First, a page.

War of the Rebellion: Serial 103 Page 0321 THE MOBILE CAMPAIGN.

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and pickets at request of general commanding. Our ammunition nearly exhausted. Sent requisition in time for our necessities, but owing to some untoward event could not get it. Received communication from General Liddell urging me to take position on the left flank of General Gibson at once for the purpose of protecting it, and throwing out launches in direction of Bay Minette, protecting our telegraphic communication with Spanish Fort, &c. This was received after dark. I hald already sent two armed boats on this service. At 11.45 p.m. I anchored the ship near Tracy. April 7, underway at daylight and anchored off Blakely to procure ammunition. Received in the forenoon partially damaged, particularly the fuses. Sent two largest boats at sunset to General Liddell armed. Returned to Tracy at sunset and sent picket-boat to Minette Bay. Launch returned from secret service during the night. Sent her at midnight to report to General Gibson at Spanish Fort. April 8, underway at daylight; proceeded to Blakely, and thence to junction of Raft and Upper Tensas Rivers at request of commanding general. At 7 a.m. heavy firing of artillery and small-arms all along the lines at Blakely. At 8 opened upon the enemy's right in conjunction with Morgan and Huntsville. About 2 p.m. the enemy opened upon us from batteries masked by the trees at about 1,600 yards. We could only direct our fire by their smoke. The Morgan was obliged soon to retire much damaged. The Nashville continued the action until she had exhausted all her 12-pounder cartridges and fuses of required length. Although not struck by a single projectile, their fire being principally directed at the Morgan, I deemed it prudent to retire for the purpose of procuring and arranging ammunition. We fired this day seventy 7-inch shells. Anchored at 7 o'clock off Blakely. At the request of General Maury the ship was moved after dark to Tracy and boats sent to Spanish Fort to report to General Gibson. At 9 I received a communication from Major Marks informing me of the evacuation of Spanish Fort and asking assistance. Sent every available boat and got under way, placing the ship between Huger and Tracy to cover the troops on the treadway and in the marsh, and to offer her as a target to the enemy's batteries. Some shots were fired by them, but, I believe, without injury to the troops after leaving the mainland. I did not return this fire for reason that the garrison were passing between us and near the ship, and also that I feared to fire our shells over our men because of the frequent crushing of shells by the concussion of discharge. I will here remark that very many of the shells of 7-inch Brooke were broken at moment of discharge, and the fragments fell like canister or grape from 50 to 500 yards off. Many others failed to take the rifle motion and became mere "tumblers," of course falling far short of the desired aim. Also many fuses failed to burn. Hence it is not strange that I should report our firing during the whole of these operations, but particularly to-day at Blakely, much inferior to that of the enemy, the accuracy of whose projectiles, both in flight and fuse, was the admiration of all who witnessed it. The better to insure the rifle motion I used some 14-pound charges, but I found the forward carriages would not stand it. The bushing in vent of after gun was blown out this morning whilst in action. It had been cut too short in the first instance at foundry. After some trouble I had it secured in its place, though a little below the exterior surface of the gun. April 9, after seeing the garrison safely removed from the eastern bank of the river, which was effected before daylight, the Nashville was anchored off Blakely in the entrance of Tensas, where she remained during the day waiting for ammunition, as she had but few shells on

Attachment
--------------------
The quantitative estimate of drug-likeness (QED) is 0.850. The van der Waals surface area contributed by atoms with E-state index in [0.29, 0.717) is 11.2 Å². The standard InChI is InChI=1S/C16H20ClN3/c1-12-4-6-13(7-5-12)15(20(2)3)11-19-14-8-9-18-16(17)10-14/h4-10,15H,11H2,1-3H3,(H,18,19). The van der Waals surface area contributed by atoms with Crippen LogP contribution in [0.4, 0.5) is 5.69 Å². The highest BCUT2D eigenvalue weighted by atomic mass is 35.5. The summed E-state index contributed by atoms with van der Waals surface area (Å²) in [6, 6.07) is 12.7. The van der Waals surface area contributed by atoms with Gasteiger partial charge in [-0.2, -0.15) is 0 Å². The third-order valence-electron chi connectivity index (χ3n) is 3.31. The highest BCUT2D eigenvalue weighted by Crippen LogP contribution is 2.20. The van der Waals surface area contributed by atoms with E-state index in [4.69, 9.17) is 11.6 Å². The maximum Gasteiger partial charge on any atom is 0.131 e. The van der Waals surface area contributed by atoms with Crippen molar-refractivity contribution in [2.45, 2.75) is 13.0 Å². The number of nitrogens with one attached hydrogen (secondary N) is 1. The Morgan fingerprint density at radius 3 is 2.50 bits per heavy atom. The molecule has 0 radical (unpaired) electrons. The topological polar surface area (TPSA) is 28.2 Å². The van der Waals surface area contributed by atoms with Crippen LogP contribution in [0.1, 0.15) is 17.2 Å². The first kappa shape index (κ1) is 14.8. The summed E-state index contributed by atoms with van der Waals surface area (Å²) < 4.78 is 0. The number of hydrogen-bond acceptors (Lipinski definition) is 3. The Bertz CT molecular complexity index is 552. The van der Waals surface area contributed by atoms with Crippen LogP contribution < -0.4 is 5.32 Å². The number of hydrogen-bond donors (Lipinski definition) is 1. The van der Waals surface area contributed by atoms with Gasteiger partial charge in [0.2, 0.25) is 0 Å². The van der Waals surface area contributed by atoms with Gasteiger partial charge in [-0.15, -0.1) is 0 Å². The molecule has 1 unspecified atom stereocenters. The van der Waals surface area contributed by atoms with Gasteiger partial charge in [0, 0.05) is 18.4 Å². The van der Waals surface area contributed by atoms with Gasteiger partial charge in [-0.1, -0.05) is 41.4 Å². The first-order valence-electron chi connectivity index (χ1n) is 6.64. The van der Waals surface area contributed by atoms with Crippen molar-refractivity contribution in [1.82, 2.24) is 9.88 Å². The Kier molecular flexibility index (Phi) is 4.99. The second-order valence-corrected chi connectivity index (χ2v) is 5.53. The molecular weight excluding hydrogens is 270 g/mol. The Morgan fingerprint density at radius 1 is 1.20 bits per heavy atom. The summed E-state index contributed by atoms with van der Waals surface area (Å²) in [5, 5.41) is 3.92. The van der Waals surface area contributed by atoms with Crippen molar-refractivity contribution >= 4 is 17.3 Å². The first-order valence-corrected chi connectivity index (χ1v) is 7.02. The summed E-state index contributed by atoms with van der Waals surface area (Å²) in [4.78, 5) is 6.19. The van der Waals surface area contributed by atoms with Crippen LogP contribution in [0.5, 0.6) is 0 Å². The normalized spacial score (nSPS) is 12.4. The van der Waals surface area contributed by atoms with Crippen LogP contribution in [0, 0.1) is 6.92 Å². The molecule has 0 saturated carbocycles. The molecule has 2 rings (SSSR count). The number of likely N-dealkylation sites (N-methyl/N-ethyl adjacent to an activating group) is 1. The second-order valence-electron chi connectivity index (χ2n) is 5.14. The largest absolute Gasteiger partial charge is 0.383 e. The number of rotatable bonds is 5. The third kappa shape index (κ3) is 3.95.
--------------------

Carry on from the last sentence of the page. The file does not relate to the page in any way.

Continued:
21 R R-VOL XLIX, PT I